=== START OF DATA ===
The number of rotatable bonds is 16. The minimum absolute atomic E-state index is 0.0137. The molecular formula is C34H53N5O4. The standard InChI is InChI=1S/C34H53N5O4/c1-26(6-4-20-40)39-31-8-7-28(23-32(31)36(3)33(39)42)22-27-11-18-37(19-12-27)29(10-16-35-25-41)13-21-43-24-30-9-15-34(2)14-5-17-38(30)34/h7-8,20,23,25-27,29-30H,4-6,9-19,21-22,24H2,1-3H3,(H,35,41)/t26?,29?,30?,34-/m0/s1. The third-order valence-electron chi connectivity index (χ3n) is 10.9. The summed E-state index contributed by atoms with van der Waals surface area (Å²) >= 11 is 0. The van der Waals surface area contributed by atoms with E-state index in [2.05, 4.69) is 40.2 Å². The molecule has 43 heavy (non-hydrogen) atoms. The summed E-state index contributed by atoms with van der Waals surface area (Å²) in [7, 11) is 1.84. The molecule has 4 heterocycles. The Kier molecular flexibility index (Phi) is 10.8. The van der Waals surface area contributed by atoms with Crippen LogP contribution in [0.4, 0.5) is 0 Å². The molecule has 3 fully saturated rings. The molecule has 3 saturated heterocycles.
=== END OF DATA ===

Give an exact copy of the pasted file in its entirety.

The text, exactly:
The number of rotatable bonds is 16. The minimum absolute atomic E-state index is 0.0137. The molecular formula is C34H53N5O4. The standard InChI is InChI=1S/C34H53N5O4/c1-26(6-4-20-40)39-31-8-7-28(23-32(31)36(3)33(39)42)22-27-11-18-37(19-12-27)29(10-16-35-25-41)13-21-43-24-30-9-15-34(2)14-5-17-38(30)34/h7-8,20,23,25-27,29-30H,4-6,9-19,21-22,24H2,1-3H3,(H,35,41)/t26?,29?,30?,34-/m0/s1. The third-order valence-electron chi connectivity index (χ3n) is 10.9. The summed E-state index contributed by atoms with van der Waals surface area (Å²) >= 11 is 0. The van der Waals surface area contributed by atoms with E-state index in [2.05, 4.69) is 40.2 Å². The molecule has 43 heavy (non-hydrogen) atoms. The summed E-state index contributed by atoms with van der Waals surface area (Å²) in [7, 11) is 1.84. The molecule has 4 heterocycles. The Kier molecular flexibility index (Phi) is 10.8. The van der Waals surface area contributed by atoms with Crippen LogP contribution in [0.4, 0.5) is 0 Å². The molecule has 3 fully saturated rings. The molecule has 3 saturated heterocycles.